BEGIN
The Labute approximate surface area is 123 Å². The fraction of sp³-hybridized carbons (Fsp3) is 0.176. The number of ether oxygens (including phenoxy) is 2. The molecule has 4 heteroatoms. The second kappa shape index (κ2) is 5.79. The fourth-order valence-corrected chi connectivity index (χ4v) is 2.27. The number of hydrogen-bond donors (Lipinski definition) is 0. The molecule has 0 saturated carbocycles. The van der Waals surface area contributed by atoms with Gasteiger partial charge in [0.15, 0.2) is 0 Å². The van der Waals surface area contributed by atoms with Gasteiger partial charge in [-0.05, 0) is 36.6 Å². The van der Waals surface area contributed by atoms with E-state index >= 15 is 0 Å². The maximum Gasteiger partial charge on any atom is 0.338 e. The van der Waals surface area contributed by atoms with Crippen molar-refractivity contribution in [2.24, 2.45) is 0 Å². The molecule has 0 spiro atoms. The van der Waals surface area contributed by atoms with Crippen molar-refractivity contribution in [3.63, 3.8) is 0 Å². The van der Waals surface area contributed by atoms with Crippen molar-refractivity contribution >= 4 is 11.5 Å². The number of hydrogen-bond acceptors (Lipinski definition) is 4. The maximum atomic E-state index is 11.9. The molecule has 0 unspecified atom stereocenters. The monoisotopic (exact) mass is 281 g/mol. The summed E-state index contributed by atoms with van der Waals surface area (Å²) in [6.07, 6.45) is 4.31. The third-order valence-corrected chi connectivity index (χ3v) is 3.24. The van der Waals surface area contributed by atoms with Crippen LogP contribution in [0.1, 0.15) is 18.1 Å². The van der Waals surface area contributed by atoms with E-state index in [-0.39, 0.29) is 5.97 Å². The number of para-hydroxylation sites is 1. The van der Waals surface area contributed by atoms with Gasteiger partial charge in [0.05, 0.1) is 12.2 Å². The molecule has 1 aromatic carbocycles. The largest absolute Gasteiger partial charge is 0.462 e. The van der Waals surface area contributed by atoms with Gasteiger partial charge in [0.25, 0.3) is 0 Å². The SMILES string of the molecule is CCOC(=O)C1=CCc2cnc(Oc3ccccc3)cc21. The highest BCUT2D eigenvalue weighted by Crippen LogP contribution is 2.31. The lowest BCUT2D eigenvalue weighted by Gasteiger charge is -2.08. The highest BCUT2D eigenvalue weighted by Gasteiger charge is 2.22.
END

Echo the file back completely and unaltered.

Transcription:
The Labute approximate surface area is 123 Å². The fraction of sp³-hybridized carbons (Fsp3) is 0.176. The number of ether oxygens (including phenoxy) is 2. The molecule has 4 heteroatoms. The second kappa shape index (κ2) is 5.79. The fourth-order valence-corrected chi connectivity index (χ4v) is 2.27. The number of hydrogen-bond donors (Lipinski definition) is 0. The molecule has 0 saturated carbocycles. The van der Waals surface area contributed by atoms with Gasteiger partial charge in [0.15, 0.2) is 0 Å². The van der Waals surface area contributed by atoms with Gasteiger partial charge in [-0.05, 0) is 36.6 Å². The van der Waals surface area contributed by atoms with E-state index >= 15 is 0 Å². The maximum Gasteiger partial charge on any atom is 0.338 e. The van der Waals surface area contributed by atoms with Crippen molar-refractivity contribution in [2.24, 2.45) is 0 Å². The molecule has 0 spiro atoms. The van der Waals surface area contributed by atoms with Crippen molar-refractivity contribution in [3.63, 3.8) is 0 Å². The van der Waals surface area contributed by atoms with Crippen molar-refractivity contribution >= 4 is 11.5 Å². The number of hydrogen-bond acceptors (Lipinski definition) is 4. The maximum atomic E-state index is 11.9. The molecule has 0 unspecified atom stereocenters. The monoisotopic (exact) mass is 281 g/mol. The summed E-state index contributed by atoms with van der Waals surface area (Å²) in [6.07, 6.45) is 4.31. The third-order valence-corrected chi connectivity index (χ3v) is 3.24. The van der Waals surface area contributed by atoms with Crippen LogP contribution in [0.1, 0.15) is 18.1 Å². The van der Waals surface area contributed by atoms with E-state index in [-0.39, 0.29) is 5.97 Å². The number of para-hydroxylation sites is 1. The van der Waals surface area contributed by atoms with Gasteiger partial charge in [0.05, 0.1) is 12.2 Å². The molecule has 1 aromatic carbocycles. The largest absolute Gasteiger partial charge is 0.462 e. The van der Waals surface area contributed by atoms with Gasteiger partial charge in [0.25, 0.3) is 0 Å². The SMILES string of the molecule is CCOC(=O)C1=CCc2cnc(Oc3ccccc3)cc21. The highest BCUT2D eigenvalue weighted by Crippen LogP contribution is 2.31. The lowest BCUT2D eigenvalue weighted by Gasteiger charge is -2.08. The highest BCUT2D eigenvalue weighted by Gasteiger charge is 2.22.